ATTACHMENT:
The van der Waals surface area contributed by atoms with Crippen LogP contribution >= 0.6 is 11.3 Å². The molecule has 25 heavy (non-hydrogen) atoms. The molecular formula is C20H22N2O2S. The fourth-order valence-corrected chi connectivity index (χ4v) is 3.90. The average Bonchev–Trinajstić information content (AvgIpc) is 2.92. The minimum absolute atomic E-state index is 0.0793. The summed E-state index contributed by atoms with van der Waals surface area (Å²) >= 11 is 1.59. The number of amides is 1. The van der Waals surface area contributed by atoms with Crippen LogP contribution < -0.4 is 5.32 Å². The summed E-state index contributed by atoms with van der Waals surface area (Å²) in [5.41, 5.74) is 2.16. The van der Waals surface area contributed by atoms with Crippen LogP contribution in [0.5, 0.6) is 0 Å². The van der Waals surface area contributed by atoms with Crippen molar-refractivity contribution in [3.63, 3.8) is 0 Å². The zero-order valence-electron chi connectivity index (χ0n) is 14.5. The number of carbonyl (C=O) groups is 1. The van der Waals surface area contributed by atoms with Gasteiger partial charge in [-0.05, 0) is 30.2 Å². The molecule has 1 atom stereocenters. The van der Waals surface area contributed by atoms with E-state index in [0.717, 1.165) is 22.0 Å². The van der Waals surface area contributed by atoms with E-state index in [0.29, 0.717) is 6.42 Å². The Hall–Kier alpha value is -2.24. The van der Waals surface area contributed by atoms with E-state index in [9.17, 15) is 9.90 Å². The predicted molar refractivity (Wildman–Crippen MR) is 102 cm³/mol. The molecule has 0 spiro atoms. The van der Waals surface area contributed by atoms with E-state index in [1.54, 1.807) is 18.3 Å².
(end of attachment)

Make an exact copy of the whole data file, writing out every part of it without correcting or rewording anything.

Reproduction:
The van der Waals surface area contributed by atoms with Crippen LogP contribution >= 0.6 is 11.3 Å². The molecule has 25 heavy (non-hydrogen) atoms. The molecular formula is C20H22N2O2S. The fourth-order valence-corrected chi connectivity index (χ4v) is 3.90. The average Bonchev–Trinajstić information content (AvgIpc) is 2.92. The minimum absolute atomic E-state index is 0.0793. The summed E-state index contributed by atoms with van der Waals surface area (Å²) >= 11 is 1.59. The number of amides is 1. The van der Waals surface area contributed by atoms with Crippen LogP contribution < -0.4 is 5.32 Å². The summed E-state index contributed by atoms with van der Waals surface area (Å²) in [5.41, 5.74) is 2.16. The van der Waals surface area contributed by atoms with Crippen LogP contribution in [0.5, 0.6) is 0 Å². The van der Waals surface area contributed by atoms with Crippen molar-refractivity contribution in [3.63, 3.8) is 0 Å². The zero-order valence-electron chi connectivity index (χ0n) is 14.5. The number of carbonyl (C=O) groups is 1. The van der Waals surface area contributed by atoms with Gasteiger partial charge in [-0.05, 0) is 30.2 Å². The molecule has 1 atom stereocenters. The van der Waals surface area contributed by atoms with E-state index in [0.717, 1.165) is 22.0 Å². The van der Waals surface area contributed by atoms with E-state index in [0.29, 0.717) is 6.42 Å². The Hall–Kier alpha value is -2.24. The van der Waals surface area contributed by atoms with E-state index in [9.17, 15) is 9.90 Å². The predicted molar refractivity (Wildman–Crippen MR) is 102 cm³/mol. The molecule has 0 spiro atoms. The van der Waals surface area contributed by atoms with E-state index in [1.54, 1.807) is 18.3 Å².